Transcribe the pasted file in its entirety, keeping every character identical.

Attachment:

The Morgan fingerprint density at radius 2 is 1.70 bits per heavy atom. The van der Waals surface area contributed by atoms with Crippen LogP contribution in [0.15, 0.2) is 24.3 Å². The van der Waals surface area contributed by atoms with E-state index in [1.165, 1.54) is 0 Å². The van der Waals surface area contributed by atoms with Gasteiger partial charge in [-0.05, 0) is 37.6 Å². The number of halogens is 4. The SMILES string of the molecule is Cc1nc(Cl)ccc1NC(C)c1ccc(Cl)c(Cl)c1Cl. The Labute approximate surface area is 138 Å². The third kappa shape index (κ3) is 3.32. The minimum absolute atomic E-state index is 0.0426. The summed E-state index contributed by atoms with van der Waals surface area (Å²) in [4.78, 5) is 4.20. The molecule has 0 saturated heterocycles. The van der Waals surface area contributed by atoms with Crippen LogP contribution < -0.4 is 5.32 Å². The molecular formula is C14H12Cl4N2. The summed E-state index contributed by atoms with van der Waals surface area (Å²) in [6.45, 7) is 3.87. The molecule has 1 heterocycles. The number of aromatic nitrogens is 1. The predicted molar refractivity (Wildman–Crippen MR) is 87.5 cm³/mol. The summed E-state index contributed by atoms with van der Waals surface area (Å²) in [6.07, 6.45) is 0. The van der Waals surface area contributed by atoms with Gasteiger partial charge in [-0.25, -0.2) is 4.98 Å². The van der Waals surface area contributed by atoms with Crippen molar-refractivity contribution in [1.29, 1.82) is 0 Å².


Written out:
The Morgan fingerprint density at radius 2 is 1.70 bits per heavy atom. The van der Waals surface area contributed by atoms with Crippen LogP contribution in [0.15, 0.2) is 24.3 Å². The van der Waals surface area contributed by atoms with E-state index in [1.165, 1.54) is 0 Å². The van der Waals surface area contributed by atoms with Gasteiger partial charge in [-0.05, 0) is 37.6 Å². The number of halogens is 4. The SMILES string of the molecule is Cc1nc(Cl)ccc1NC(C)c1ccc(Cl)c(Cl)c1Cl. The Labute approximate surface area is 138 Å². The third kappa shape index (κ3) is 3.32. The minimum absolute atomic E-state index is 0.0426. The summed E-state index contributed by atoms with van der Waals surface area (Å²) in [4.78, 5) is 4.20. The molecule has 0 saturated heterocycles. The van der Waals surface area contributed by atoms with Crippen LogP contribution < -0.4 is 5.32 Å². The molecular formula is C14H12Cl4N2. The summed E-state index contributed by atoms with van der Waals surface area (Å²) in [6.45, 7) is 3.87. The molecule has 1 heterocycles. The number of aromatic nitrogens is 1. The predicted molar refractivity (Wildman–Crippen MR) is 87.5 cm³/mol. The summed E-state index contributed by atoms with van der Waals surface area (Å²) in [6.07, 6.45) is 0. The van der Waals surface area contributed by atoms with Gasteiger partial charge in [-0.25, -0.2) is 4.98 Å². The van der Waals surface area contributed by atoms with Crippen molar-refractivity contribution in [1.29, 1.82) is 0 Å².